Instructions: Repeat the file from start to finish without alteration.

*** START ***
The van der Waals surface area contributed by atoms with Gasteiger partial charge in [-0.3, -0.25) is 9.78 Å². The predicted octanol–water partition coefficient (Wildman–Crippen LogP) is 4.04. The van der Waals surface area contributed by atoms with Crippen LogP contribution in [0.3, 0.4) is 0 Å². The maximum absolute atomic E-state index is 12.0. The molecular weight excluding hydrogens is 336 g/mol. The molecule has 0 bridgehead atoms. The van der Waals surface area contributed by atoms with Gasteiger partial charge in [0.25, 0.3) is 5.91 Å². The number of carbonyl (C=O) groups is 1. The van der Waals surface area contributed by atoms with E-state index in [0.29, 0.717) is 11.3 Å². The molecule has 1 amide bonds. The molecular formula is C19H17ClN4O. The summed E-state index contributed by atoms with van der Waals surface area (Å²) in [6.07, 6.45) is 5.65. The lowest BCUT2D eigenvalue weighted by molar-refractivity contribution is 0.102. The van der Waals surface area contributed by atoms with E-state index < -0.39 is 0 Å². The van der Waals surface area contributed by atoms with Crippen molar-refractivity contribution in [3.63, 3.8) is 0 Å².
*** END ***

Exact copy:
The van der Waals surface area contributed by atoms with Gasteiger partial charge in [-0.3, -0.25) is 9.78 Å². The predicted octanol–water partition coefficient (Wildman–Crippen LogP) is 4.04. The van der Waals surface area contributed by atoms with Crippen LogP contribution in [0.3, 0.4) is 0 Å². The maximum absolute atomic E-state index is 12.0. The molecular weight excluding hydrogens is 336 g/mol. The molecule has 0 bridgehead atoms. The van der Waals surface area contributed by atoms with Gasteiger partial charge in [0.25, 0.3) is 5.91 Å². The number of carbonyl (C=O) groups is 1. The van der Waals surface area contributed by atoms with E-state index in [0.29, 0.717) is 11.3 Å². The molecule has 1 amide bonds. The molecular formula is C19H17ClN4O. The summed E-state index contributed by atoms with van der Waals surface area (Å²) in [6.07, 6.45) is 5.65. The lowest BCUT2D eigenvalue weighted by molar-refractivity contribution is 0.102. The van der Waals surface area contributed by atoms with E-state index < -0.39 is 0 Å². The van der Waals surface area contributed by atoms with Crippen molar-refractivity contribution in [3.63, 3.8) is 0 Å².